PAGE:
Governments and institutions around the world have courageously agreed on trillion-dollar recovery strategies to meet the COVID-19 crisis. To make a real difference, this enormous amount of money must be spent wisely. Beyond investing in immediate public health, job creation, and livelihood support, there is an important window of opportunity to use funds to move toward smarter, more sustainable cities.

This is especially the case in developing countries where cities and infrastructure are growing exponentially. And it is particularly important for small and medium-sized cities, as many are expanding rapidly but with few resources, much less access to new sources of finance.

Concessional finance can help cities topple barriers and aim for new models of urban development. Development financial institutions offer important support by providing direct investments and backing private sector inflows.  

To complement a variety of global initiatives—such as those announced at the UN Climate Action Summit in 2019—the Climate Investment Funds (CIF) has pledged to support cities through its Climate-Smart Urbanization Program. A key player in climate financing since 2008, CIF has established a unique business model that delivers transformative investment programs through predictable, at-scale, flexible, and highly concessional climate finance. It operates through a joint platform linking multilateral development banks.

Amid the ongoing challenges of the pandemic, the program’s focus is on delivering scaled finance, starting with upstream policy and strengthening of institutional know-how as well as diagnosis and planning where relevant, and then catalyzing large-scale investments to put those plans in motion.

Investments are foreseen in key sectors, including energy, transport, buildings, water and waste systems. And this will be done in a very inclusive and participatory manner, including by giving a voice to urban communities, particularly the most vulnerable.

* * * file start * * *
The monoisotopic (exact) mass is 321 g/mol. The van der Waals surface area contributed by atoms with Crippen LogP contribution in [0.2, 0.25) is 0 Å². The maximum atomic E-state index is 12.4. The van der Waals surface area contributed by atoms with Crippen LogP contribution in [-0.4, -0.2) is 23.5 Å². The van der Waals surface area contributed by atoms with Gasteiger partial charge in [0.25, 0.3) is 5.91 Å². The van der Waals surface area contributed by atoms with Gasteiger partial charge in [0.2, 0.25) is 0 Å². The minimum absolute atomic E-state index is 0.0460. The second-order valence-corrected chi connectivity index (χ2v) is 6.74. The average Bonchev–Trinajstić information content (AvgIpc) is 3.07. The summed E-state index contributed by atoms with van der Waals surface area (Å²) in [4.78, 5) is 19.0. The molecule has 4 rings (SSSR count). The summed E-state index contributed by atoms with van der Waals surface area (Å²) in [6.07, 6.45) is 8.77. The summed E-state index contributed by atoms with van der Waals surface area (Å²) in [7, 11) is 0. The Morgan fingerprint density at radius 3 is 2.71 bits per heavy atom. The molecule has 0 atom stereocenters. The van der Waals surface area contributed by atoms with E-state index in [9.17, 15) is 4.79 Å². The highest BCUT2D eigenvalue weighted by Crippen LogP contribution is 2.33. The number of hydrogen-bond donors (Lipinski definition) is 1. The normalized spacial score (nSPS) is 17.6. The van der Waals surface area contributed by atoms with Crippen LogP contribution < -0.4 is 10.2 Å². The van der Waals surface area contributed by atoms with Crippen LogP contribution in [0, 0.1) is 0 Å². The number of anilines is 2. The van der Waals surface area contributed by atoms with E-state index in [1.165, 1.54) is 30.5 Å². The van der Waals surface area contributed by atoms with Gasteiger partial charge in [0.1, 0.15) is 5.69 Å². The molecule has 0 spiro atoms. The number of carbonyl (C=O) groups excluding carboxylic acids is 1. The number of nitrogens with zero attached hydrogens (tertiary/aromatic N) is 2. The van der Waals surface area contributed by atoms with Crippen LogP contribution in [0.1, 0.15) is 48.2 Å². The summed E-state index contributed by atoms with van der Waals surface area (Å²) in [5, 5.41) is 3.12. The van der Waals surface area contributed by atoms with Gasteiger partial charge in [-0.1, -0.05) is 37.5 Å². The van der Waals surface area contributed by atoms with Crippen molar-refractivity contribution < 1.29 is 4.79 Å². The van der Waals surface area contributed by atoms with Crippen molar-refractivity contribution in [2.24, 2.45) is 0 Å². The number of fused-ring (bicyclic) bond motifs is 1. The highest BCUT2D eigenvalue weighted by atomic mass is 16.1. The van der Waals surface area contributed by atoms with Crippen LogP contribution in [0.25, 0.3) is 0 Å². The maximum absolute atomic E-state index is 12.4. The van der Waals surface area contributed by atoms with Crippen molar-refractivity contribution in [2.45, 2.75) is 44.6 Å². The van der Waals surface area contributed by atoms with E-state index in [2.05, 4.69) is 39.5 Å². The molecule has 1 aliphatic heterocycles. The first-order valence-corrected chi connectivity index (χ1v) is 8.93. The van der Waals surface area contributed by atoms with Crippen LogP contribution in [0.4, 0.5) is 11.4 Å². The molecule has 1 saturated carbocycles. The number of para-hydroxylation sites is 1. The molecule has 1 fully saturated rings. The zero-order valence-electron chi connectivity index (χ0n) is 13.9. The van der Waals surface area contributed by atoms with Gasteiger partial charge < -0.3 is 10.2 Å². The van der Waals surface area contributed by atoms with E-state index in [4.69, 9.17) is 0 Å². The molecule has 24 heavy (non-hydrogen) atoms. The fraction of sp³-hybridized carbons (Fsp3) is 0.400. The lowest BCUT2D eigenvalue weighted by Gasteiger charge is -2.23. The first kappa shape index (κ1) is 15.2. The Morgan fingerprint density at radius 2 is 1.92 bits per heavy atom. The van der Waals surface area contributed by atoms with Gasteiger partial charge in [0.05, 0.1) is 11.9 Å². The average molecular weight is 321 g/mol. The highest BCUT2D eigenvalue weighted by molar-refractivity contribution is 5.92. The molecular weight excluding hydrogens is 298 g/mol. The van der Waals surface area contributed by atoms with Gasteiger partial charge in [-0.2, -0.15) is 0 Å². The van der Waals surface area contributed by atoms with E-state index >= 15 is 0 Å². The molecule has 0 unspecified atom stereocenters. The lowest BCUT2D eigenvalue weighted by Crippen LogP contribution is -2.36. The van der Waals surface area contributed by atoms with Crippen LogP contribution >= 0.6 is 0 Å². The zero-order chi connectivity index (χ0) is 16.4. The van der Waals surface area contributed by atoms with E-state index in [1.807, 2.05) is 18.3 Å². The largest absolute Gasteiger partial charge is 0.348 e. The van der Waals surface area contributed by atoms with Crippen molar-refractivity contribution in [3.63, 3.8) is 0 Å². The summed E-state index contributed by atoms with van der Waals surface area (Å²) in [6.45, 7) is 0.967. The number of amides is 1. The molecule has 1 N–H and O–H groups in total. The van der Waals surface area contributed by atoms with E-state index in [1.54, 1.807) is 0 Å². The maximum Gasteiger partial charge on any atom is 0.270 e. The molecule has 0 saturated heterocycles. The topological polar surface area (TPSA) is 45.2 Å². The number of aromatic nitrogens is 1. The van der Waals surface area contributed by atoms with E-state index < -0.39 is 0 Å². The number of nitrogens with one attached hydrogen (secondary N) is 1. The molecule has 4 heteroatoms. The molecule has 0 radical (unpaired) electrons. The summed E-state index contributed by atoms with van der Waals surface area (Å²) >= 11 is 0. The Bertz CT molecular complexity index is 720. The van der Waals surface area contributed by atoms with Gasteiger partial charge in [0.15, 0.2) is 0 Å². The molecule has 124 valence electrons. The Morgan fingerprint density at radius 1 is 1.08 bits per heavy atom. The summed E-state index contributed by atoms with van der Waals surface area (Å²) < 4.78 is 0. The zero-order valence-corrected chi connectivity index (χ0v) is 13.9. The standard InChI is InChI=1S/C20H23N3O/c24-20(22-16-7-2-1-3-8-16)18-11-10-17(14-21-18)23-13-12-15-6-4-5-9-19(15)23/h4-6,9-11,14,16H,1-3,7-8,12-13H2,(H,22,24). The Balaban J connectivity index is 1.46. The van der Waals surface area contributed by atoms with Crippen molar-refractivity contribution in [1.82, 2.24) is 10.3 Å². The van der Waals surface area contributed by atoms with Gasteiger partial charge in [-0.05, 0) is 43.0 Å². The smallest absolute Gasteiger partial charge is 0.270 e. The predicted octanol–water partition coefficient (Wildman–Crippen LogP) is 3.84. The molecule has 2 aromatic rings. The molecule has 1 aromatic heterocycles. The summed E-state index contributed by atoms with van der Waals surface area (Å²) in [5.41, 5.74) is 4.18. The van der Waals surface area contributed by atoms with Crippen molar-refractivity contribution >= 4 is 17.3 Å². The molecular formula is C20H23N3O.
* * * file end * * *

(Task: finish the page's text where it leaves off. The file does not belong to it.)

By offering technical and financial support, CIF aims to help cities attract private sector investments from capital markets and other avenues. Prospects are bright. According to the International Finance Corporation (IFC), cities in emerging markets have the capability to attract more than $29 trillion in climate-related investments in key sectors by 2030.

Tapping into private flows will require strengthening revenue flows, regulatory environments and financial management systems, and developing financial instruments and investment vehicles that improve project bankability, enhance creditworthiness, and generate investor confidence and appetite through de-risking novel climate-smart solutions. CIF has a proven history of support in all of these areas.

Our goal is to see cities achieve more compact urban growth, more connected and resilient infrastructure, and more coordinated governance. These in turn can boost employment opportunities and long-term urban productivity, and yield far-reaching environmental and social benefits.

As a major global climate financier, CIF is determined to play our part in making the new normal, post COVID-19, a climate-smart, pandemic-proof urban model. We will collaborate closely with city leaders and all those who call cities home in making this vision a reality.

Mafalda Duarte is head of the Climate Investment Funds, one of the world's largest multilateral climate funds.